NREL Report Shows Wind and Solar Tax Credits will Cut Emissions and Drive More Renewable Development

Published Feb 22, 2016

WASHINGTON (February 22, 2016)—The Energy Department's National Renewable Energy Laboratory (NREL) today released an analysis that found the recent five-year extension of the federal production and investment tax credits for wind and solar, passed by Congress in December, will drive a net peak increase of 48 to 53 gigawatts in installed renewable generation capacity in the early 2020s and reduce carbon dioxide emissions by 540 million to 1,400 million metric tons over 15 years (spanning 2016-2030).

Below is a statement by Steve Clemmer, director of energy research and analysis at the Union of Concerned Scientists.

“The NREL study shows just how important the tax credits are.  The tax credits will spur significant renewable energy development and cut carbon emissions. That’s important from a climate point of view because the earlier we start reducing emissions the better chance we’ll have of staving off some of the worst consequences.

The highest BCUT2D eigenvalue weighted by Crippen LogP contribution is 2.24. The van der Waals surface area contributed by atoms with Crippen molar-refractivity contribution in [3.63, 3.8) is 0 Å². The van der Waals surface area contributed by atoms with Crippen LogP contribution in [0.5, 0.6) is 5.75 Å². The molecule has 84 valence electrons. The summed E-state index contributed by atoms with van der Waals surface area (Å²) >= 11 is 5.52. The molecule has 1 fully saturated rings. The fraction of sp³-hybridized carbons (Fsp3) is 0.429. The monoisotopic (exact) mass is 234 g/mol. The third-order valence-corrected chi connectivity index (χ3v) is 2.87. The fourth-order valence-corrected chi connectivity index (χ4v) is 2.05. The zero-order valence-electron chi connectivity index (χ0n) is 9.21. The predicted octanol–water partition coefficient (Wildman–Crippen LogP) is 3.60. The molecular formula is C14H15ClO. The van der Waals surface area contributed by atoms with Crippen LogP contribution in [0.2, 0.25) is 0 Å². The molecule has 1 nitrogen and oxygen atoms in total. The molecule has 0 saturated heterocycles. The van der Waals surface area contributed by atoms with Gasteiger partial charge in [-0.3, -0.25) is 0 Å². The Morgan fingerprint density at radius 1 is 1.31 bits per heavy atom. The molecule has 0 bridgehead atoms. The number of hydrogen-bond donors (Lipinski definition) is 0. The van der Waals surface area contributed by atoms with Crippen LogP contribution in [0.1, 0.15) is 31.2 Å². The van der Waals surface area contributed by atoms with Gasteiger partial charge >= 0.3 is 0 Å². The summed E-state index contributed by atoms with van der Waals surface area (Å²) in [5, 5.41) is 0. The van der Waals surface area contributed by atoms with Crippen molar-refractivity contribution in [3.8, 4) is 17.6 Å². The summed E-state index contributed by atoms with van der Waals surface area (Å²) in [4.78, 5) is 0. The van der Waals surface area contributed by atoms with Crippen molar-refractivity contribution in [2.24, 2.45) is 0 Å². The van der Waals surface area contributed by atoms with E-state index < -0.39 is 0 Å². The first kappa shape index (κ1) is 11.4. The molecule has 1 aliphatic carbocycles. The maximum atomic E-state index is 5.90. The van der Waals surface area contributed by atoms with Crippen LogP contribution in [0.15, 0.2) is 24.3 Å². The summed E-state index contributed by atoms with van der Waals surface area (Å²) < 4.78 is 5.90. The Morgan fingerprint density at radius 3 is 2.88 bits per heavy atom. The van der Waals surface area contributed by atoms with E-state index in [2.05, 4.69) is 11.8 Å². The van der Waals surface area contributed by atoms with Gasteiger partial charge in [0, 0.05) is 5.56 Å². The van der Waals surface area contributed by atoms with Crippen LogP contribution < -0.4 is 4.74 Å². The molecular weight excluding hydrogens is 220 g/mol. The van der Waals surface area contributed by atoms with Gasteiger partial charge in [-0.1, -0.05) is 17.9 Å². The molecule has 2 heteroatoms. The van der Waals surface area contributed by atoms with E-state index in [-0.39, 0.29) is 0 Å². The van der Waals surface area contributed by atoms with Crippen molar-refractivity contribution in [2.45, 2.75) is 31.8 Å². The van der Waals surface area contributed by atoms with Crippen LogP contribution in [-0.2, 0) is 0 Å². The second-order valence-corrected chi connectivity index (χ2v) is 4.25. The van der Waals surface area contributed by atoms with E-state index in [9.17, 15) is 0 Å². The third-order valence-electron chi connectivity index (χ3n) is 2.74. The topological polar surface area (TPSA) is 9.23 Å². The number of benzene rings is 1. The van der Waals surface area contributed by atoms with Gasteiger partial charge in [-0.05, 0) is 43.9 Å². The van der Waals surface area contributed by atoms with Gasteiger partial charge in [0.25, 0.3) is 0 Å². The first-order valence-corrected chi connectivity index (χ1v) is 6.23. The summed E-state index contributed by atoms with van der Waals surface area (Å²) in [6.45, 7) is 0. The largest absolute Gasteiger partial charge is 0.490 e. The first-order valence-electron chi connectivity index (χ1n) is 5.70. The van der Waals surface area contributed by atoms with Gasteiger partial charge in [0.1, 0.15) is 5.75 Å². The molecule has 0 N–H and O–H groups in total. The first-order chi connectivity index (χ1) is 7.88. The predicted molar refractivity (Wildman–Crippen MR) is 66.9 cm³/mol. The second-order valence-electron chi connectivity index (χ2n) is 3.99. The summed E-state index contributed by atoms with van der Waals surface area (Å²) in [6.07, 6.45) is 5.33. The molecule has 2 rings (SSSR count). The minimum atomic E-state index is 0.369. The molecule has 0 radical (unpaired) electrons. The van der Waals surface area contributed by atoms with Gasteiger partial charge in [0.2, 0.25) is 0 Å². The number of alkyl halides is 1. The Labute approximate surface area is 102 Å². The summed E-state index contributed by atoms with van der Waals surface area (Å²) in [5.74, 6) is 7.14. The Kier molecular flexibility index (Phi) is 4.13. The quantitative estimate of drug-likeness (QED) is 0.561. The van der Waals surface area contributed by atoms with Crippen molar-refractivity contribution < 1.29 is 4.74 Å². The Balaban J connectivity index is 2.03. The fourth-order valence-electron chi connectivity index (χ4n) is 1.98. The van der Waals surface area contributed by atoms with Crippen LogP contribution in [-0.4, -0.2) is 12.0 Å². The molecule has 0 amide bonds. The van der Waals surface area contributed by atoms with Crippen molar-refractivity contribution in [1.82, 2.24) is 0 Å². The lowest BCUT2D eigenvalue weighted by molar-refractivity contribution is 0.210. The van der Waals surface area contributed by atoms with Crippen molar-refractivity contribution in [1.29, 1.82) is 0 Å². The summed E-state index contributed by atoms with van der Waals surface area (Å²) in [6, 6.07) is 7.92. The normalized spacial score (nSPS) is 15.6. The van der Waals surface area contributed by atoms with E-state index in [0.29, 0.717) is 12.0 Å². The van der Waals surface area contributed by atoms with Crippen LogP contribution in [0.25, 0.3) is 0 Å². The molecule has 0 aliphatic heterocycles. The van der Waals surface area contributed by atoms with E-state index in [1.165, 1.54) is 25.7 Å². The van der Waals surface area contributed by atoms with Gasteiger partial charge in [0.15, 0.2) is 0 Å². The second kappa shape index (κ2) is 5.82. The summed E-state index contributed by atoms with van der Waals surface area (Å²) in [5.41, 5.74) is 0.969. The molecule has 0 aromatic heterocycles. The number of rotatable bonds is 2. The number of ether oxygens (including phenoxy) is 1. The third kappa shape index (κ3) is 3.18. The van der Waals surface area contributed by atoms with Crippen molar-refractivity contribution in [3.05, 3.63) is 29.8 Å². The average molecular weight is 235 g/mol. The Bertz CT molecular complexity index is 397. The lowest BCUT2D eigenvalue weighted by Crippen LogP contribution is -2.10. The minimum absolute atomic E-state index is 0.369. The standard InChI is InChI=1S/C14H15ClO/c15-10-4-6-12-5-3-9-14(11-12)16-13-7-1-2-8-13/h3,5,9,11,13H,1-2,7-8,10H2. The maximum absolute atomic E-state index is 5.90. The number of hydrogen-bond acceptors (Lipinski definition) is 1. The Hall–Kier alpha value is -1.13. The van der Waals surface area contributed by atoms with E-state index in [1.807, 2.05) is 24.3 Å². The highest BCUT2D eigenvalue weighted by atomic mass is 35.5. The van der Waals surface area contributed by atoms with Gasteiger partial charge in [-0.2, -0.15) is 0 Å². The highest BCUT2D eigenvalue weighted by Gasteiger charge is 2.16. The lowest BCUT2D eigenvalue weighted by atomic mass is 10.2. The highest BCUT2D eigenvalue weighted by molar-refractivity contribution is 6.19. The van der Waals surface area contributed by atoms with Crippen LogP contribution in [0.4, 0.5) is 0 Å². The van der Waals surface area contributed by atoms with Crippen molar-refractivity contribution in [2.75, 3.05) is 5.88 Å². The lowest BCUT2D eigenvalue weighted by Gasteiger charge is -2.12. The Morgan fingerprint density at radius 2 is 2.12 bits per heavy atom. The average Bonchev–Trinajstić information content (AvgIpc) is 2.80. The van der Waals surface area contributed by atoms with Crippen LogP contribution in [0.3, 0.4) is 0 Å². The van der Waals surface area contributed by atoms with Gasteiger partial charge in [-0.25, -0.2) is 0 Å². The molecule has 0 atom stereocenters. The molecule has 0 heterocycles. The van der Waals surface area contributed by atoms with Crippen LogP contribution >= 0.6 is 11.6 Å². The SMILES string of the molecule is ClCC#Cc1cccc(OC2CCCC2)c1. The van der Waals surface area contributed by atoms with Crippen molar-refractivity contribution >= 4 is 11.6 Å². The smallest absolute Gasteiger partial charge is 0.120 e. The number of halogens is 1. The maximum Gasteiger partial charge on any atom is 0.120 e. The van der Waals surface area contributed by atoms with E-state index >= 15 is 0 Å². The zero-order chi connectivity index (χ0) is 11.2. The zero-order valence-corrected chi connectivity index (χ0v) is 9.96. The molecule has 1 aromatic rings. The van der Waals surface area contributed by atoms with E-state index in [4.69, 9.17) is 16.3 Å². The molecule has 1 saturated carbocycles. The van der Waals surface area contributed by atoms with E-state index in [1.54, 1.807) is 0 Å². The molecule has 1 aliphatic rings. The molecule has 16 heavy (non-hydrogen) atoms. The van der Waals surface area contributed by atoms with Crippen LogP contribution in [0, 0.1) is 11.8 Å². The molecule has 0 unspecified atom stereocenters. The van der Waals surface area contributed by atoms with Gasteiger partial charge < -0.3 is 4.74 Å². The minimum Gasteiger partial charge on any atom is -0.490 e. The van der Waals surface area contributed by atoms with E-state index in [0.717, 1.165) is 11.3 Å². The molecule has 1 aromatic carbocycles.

“The tax credits will help states cut emissions by transitioning to renewables, rather than over-relying on natural gas. The danger is that if you lock in too much natural gas use, you’ve locked in a certain amount of future emissions. Renewables, on the other hand, provide cost-effective, carbon-free energy.

“This analysis clearly shows why the renewable industry had reason to cheer when Congress voted for the extension. The tax credits create the certainty the renewable energy industry needs to develop projects, create jobs and expand U.S. manufacturing capacity. It will also allow the industry to continue advancing wind and solar technology and drive down costs to put them on a level playing field with fossil fuels.

“The recent Supreme Court stay on the Clean Power Plan does not change the underlying economic and public health benefits from a shift to renewable energy. The good news is that the extension of the tax credits can help states stay on that path. However, additional clean energy policies, including full implementation of the Clean Power Plan and action from Congress on clean energy finance and deployment policies, are vital to meeting our climate and energy goals.”